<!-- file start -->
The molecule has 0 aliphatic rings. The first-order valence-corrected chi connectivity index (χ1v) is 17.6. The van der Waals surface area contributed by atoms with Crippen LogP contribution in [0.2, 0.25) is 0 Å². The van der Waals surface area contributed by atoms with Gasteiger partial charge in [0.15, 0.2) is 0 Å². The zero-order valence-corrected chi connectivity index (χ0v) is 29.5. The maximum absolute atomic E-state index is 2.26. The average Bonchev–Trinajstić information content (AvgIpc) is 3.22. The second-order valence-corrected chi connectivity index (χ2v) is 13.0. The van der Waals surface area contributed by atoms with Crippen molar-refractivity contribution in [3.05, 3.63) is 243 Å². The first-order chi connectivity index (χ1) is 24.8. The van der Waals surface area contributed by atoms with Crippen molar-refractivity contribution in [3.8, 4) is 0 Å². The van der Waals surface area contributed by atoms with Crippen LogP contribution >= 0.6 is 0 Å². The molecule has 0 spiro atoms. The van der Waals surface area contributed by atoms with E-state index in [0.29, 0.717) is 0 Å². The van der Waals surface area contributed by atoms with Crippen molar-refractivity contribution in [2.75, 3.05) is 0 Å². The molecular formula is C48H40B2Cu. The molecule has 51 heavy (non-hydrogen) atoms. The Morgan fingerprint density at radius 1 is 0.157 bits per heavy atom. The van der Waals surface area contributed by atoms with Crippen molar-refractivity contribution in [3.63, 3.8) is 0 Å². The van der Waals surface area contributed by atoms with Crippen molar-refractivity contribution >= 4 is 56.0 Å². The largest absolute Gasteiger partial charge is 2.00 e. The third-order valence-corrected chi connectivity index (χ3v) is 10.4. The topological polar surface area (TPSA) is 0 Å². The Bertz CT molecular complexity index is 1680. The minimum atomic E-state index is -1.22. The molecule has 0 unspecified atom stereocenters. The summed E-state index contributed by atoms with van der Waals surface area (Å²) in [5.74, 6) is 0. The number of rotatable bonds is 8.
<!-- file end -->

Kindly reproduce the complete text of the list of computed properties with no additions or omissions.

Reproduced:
The molecule has 0 aliphatic rings. The first-order valence-corrected chi connectivity index (χ1v) is 17.6. The van der Waals surface area contributed by atoms with Crippen LogP contribution in [0.2, 0.25) is 0 Å². The van der Waals surface area contributed by atoms with Gasteiger partial charge in [0.15, 0.2) is 0 Å². The zero-order valence-corrected chi connectivity index (χ0v) is 29.5. The maximum absolute atomic E-state index is 2.26. The average Bonchev–Trinajstić information content (AvgIpc) is 3.22. The second-order valence-corrected chi connectivity index (χ2v) is 13.0. The van der Waals surface area contributed by atoms with Crippen molar-refractivity contribution in [3.05, 3.63) is 243 Å². The first-order chi connectivity index (χ1) is 24.8. The van der Waals surface area contributed by atoms with Crippen molar-refractivity contribution in [3.8, 4) is 0 Å². The van der Waals surface area contributed by atoms with Crippen LogP contribution >= 0.6 is 0 Å². The molecule has 0 spiro atoms. The van der Waals surface area contributed by atoms with E-state index in [0.29, 0.717) is 0 Å². The van der Waals surface area contributed by atoms with Crippen molar-refractivity contribution in [2.75, 3.05) is 0 Å². The molecular formula is C48H40B2Cu. The molecule has 51 heavy (non-hydrogen) atoms. The Morgan fingerprint density at radius 1 is 0.157 bits per heavy atom. The van der Waals surface area contributed by atoms with Crippen molar-refractivity contribution in [3.63, 3.8) is 0 Å². The van der Waals surface area contributed by atoms with Crippen molar-refractivity contribution >= 4 is 56.0 Å². The largest absolute Gasteiger partial charge is 2.00 e. The third-order valence-corrected chi connectivity index (χ3v) is 10.4. The topological polar surface area (TPSA) is 0 Å². The Bertz CT molecular complexity index is 1680. The minimum atomic E-state index is -1.22. The molecule has 0 unspecified atom stereocenters. The summed E-state index contributed by atoms with van der Waals surface area (Å²) in [5.74, 6) is 0. The number of rotatable bonds is 8.